ED Drugs Linked to STD in HIV-Positive Men

Sep 14, 2013
HIV/AIDS
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DENVER — In HIV-positive men, those who were prescribed erectile dysfunction meds were also more likely to have had syphilis, a researcher reported.

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Note that this study was published as an abstract and presented at a conference. These data and conclusions should be considered preliminary until published in a peer-reviewed journal.

In HIV-positive men, those who were prescribed erectile dysfunction meds were also more likely to have had syphilis.

Note that the finding suggests that doctors prescribing drugs for erectile dysfunction to HIV-positive men should at least have a discussion about the need for safer sex.

In a cross-sectional analysis of medical records, 8.7% of men had a history of syphilis and 15% had at least one prescription for an erectile dysfunction drug, according to Nimish Patel, PharmD, of the Albany College of Pharmacy and Health Sciences, in Albany, N.Y.

In a multivariate analysis, using such drugs was the only independent risk factor for a history of syphilis, Patel said here at the annual Interscience Conference on Anti-Microbial Agents and Chemotherapy.

But, he told MedPage Today, the association doesn’t prove that one led to the other. In particular, he said, it was impossible in many cases even to tell if the diagnosis of syphilis came before or after the prescription. Also, it’s possible that the use of erectile dysfunction drugs is a marker for some other risk factor for syphilis.

But the finding suggests that doctors prescribing drugs for erectile dysfunction to HIV-positive men should at least have a discussion about the need for safer sex, Patel said.

The need for help with erection is a “common complaint” among HIV-positive men, especially as they age, commented Jean-Michel Molina, MD, of Saint-Louis Hospital in Paris, who was not involved with the research but who moderated a session at which it was presented.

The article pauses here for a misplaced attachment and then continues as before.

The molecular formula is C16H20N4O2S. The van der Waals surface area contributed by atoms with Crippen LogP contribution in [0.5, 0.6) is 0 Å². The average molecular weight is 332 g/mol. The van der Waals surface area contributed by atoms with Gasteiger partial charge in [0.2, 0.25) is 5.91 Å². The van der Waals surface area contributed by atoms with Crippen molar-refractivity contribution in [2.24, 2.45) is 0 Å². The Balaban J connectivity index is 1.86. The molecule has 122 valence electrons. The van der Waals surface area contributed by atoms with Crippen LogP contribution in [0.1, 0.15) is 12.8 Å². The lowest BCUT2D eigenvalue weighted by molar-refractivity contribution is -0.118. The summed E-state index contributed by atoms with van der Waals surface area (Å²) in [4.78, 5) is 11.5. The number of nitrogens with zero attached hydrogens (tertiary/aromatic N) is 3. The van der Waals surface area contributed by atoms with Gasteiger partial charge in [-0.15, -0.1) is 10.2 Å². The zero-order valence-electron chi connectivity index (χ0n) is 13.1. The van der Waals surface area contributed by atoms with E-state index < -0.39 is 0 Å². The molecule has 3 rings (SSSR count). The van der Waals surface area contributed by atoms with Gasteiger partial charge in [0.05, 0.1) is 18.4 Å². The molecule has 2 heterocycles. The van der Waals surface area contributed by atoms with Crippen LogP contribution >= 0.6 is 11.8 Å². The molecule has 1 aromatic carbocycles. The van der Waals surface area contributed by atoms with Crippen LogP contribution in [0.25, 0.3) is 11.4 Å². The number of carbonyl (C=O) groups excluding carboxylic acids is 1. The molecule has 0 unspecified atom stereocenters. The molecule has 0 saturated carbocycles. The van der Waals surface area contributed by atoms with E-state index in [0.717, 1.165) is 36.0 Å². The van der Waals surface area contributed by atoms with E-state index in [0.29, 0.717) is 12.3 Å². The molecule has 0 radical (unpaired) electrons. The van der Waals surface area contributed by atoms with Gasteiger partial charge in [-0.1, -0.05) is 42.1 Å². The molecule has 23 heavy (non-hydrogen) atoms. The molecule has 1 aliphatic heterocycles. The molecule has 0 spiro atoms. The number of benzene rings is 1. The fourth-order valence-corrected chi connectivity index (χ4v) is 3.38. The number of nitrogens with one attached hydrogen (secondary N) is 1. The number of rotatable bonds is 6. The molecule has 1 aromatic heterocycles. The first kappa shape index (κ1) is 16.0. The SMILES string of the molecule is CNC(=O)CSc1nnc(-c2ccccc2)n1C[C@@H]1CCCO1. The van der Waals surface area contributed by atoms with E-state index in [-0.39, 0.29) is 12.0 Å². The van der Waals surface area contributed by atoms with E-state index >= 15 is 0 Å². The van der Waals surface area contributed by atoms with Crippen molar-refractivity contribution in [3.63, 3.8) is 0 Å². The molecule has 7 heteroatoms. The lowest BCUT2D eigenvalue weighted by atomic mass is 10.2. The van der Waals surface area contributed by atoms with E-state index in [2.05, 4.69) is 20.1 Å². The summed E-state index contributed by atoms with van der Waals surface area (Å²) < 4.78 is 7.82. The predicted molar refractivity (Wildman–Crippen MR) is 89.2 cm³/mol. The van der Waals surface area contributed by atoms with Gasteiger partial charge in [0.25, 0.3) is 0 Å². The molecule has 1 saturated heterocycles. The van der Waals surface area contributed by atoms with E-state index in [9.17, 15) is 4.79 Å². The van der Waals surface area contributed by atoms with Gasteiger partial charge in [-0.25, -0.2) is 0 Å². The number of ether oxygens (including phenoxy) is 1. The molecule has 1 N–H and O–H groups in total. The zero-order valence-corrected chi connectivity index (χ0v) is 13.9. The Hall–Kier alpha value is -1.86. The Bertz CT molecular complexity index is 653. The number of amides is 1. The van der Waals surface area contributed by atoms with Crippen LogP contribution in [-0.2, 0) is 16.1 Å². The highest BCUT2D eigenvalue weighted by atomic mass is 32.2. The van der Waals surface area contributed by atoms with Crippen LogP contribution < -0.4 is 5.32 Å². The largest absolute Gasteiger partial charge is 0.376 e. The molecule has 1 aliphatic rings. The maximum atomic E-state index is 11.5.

But it would be interesting to know more about the demographics of the study population, and especially how many are men who have sex with men (MSM), he told MedPage Today.

“Syphilis is really prevalent among MSM and I would suspect most of the cases were seen among MSM,” he said, although Patel’s data did not include the sexual orientation of the patients.

The findings are also a “signal to HIV doctors that we should not care so much about opportunistic infections any more … but we should probably care more about (sexually transmitted diseases) than we did in the past.”

Patel and colleagues studied records of 872 men from a single HIV clinic from 2007 through 2012, hoping to quantify the rate of syphilis and to see if erectile dysfunction drugs are associated with the disease.

All told, 76 men had a history of syphilis and 131 had been given erectile dysfunction drugs, including sildenafil (Viagra), tadalafil (Cialis), and vardenafil (Levitra).

In bivariate analyses, he reported, men getting the drugs were older and had higher rates of hypertension, diabetes, and dyslipidemia, factors that might help account for their erectile problems.

The prevalence of syphilis among men getting the drugs was 13.7%, compared with 7.8% among nonusers, he reported.

In a multivariate analysis, adjusted for age and recreational drug use, those proportions yielded an odds ratio of 1.98 (95% CI 1.11-3.55, P=0.02).

Nimish cautioned that the findings likely underestimate the use of erectile dysfunction drugs, since many men acquire them for recreational use through other means than their HIV care provider. He also noted that there is likely a range of confounding factors that were not measured.

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